The world is undoubtedly shaking like never before. Everywhere you look the evidence of shaking is near. God has given us a calling for our time and for the time to come. The great changes that the world is undergoing will require a believing, creative and professional generation who realize that their strength in Christ is real and that it is not just religious jargon.

Jesus often spoke of changing the world. Not in terms of military force or political intrigue, but by changing people. We are all called of God. Called to Christ, called to worship and serve him, called to walk worthy of our calling in him, called to obey the biblical creation mandate, called to share Christ with others.

The purpose of missions, however, is not to fulfil the Great Commission. Rather, it is to increase the number of people on earth who worship the one true and living God with reverence and awe, giving him the glory he deserves. It is to raise up a generation of fathering believers who inspire, worship and practically exercise the passion to serve Christ in a risky venture larger than this life.”

FTLT makes use of the Live School curriculum. The Live School is a video curriculum developed by the World Mission Centre (WMC), available on DVD. Some of the important issues addressed are:

  • Character development
  • The high rate of attrition
  • The difficulty of adjusting to culture and ethnic customs
  • The skills needed for a successful mission outreach

The length of the training program is eleven months. For the first month, the major focus is on character development and dealing with personal issues of the past. Thereafter the students are introduced to the biblical fundamental issues regarding missions: why missions, who we are in Christ, perseverance in ministry, etc. In the fifth month they are taken on a one month “Bush Phase” training where they are exposed to some of the realities they might face in a pioneering field: sleeping in tents, limited water, food preparation on an open fire, hiking, training in radio communication, navigation and even evacuation. After the bush phase there is a greater focus on the practical issues important to missions: cross-cultural communication, cultural anthropology, ethnographic process, chronological approach, etc.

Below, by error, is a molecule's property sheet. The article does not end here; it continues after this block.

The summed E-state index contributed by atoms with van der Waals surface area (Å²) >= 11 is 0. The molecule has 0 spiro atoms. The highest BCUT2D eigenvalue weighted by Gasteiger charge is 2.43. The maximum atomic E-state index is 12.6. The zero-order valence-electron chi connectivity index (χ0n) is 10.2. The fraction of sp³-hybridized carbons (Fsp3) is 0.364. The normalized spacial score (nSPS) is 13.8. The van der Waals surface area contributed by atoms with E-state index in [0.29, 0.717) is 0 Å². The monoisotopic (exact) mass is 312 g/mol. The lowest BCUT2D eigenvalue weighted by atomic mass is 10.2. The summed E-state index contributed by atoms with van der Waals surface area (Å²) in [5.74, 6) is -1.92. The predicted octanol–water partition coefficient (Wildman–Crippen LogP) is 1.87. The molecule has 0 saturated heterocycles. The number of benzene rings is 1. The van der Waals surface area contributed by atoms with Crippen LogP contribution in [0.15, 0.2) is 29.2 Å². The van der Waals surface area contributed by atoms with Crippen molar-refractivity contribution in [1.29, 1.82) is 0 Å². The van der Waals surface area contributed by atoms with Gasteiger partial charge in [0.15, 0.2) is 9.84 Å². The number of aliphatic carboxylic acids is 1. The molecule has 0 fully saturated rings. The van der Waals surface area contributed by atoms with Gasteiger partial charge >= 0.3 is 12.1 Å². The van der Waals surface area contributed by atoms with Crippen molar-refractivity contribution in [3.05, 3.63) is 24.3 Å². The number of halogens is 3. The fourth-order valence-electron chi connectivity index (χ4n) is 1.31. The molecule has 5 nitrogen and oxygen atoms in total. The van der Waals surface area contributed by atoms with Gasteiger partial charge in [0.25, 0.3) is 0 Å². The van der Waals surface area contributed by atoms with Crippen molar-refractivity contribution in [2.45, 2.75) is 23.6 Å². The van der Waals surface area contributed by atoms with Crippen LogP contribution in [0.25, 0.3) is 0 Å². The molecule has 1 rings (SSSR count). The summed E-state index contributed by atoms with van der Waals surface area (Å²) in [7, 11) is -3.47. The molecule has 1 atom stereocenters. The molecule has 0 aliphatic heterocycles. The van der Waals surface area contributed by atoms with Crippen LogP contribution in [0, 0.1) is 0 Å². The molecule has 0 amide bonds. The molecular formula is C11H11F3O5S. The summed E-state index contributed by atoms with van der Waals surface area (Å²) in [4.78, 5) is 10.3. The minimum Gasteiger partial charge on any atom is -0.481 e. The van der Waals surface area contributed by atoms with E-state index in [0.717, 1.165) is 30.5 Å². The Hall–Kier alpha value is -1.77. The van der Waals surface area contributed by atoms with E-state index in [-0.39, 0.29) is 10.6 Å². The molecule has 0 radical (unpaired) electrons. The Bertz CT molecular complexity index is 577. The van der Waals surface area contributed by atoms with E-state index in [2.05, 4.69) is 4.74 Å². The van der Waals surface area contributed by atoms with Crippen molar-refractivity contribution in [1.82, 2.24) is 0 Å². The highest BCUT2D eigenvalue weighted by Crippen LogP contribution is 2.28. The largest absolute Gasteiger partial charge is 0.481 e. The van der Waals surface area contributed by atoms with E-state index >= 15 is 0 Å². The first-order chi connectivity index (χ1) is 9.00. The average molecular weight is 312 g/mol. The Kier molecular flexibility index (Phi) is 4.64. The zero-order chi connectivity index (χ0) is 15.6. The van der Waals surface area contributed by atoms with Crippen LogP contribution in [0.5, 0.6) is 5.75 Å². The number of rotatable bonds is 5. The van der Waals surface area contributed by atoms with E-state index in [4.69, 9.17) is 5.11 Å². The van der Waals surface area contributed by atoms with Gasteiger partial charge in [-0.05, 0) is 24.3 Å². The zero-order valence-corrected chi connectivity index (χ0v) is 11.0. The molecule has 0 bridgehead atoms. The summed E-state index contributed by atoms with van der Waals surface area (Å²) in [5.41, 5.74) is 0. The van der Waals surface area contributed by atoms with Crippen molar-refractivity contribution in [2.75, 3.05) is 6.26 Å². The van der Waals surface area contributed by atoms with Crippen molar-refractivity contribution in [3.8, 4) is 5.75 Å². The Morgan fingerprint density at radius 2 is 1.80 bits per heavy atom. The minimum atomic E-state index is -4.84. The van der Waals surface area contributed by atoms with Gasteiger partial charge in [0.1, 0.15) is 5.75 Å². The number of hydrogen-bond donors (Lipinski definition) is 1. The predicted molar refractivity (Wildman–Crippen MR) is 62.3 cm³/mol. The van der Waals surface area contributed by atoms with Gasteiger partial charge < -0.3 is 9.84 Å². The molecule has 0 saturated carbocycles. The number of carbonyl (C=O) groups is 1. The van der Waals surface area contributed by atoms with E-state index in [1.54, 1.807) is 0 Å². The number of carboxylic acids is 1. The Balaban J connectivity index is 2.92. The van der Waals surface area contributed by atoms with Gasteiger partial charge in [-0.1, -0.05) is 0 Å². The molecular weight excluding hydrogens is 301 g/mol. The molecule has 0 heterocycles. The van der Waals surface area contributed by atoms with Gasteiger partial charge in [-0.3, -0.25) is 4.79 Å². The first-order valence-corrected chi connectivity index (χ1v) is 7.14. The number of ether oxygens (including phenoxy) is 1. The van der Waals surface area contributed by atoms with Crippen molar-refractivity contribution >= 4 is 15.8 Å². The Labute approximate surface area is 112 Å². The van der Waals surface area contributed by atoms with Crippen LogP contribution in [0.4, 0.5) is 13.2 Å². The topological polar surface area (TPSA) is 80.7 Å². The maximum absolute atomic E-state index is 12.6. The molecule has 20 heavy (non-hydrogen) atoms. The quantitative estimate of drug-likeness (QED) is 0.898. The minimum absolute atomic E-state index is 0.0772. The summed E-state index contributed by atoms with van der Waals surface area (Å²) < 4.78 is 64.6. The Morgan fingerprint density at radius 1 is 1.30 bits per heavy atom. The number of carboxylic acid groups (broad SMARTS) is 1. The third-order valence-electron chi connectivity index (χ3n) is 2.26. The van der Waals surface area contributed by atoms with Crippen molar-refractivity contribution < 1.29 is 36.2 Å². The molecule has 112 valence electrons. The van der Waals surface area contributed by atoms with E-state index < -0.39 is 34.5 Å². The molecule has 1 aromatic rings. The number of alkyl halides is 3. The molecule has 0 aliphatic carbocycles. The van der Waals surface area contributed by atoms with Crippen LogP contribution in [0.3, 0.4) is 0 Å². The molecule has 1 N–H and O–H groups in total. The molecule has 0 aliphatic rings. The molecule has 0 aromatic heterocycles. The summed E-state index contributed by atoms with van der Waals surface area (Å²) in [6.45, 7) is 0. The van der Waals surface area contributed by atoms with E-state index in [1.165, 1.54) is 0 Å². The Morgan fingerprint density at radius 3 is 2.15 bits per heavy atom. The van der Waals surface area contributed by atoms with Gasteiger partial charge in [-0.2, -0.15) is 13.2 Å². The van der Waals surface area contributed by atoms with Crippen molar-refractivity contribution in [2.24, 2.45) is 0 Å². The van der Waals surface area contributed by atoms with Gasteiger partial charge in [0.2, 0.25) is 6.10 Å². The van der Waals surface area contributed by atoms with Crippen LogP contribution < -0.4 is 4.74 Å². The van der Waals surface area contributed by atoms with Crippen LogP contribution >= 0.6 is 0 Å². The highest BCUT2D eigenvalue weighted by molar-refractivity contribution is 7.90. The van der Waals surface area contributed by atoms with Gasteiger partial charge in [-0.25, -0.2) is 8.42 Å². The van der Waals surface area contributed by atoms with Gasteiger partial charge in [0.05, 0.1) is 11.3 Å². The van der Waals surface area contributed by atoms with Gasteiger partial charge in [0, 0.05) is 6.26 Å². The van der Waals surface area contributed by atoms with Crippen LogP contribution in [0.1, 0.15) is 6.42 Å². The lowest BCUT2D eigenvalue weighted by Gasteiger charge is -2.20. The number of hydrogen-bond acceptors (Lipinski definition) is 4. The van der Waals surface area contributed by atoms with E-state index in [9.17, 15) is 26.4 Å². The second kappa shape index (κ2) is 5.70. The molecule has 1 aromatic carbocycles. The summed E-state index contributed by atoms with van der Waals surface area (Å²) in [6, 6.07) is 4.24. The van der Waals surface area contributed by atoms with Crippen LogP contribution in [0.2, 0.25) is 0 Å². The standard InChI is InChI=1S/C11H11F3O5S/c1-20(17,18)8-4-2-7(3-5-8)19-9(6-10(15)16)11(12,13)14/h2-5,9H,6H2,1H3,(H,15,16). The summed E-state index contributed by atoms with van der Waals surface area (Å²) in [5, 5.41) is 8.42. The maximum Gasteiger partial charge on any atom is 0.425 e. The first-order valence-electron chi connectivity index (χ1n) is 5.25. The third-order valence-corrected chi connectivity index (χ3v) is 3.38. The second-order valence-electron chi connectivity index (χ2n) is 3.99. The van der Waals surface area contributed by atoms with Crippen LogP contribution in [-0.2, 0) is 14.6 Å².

Those involved in FTLT see outreach as
integral to training.

For the last three months students are sent on outreach to one of the least-reached people groups of the world, situated in a least-targeted geographical area. After their outreach they go through a re-entry phase lasting one week, after which comes graduation.

FTLT firmly believes that true leaders are people of character, and that it is character that gives credibility with people. They therefore believe strongly in the “CAR” of leadership: character, accountability and responsibility.

While FTLT may be a young school, the aspiration is to see a generation that will rise up prepared to live a non-compromising lifestyle for God.

To date nearly every person that has gone through FTLT is serving in some ministry capacity. Some are mobilising their congregations to missions; some are at university mobilising their friends. Some have gone into the business world supporting missions financially. On a more full-time basis there are graduates currently serving FTLT in a leadership capacity, some in the WMC office, others in Malawi. Another graduate has started a mission school with the help of WMC in Zanzibar, training locals to reach out to their own people.

The school has a policy of continual change. The objective is to train young people who will impact their sphere of influence through a focused lifestyle, working with others in a team, expressing godly character and continuing to develop themselves and those around them into more effective leaders.

For more information, visit www.ftlt.org.


Adriaan Adams is the founder and co-director of Focus Team Leadership Training (FTLT), an organisation focused on “Training the Mission Leaders of Tomorrow.”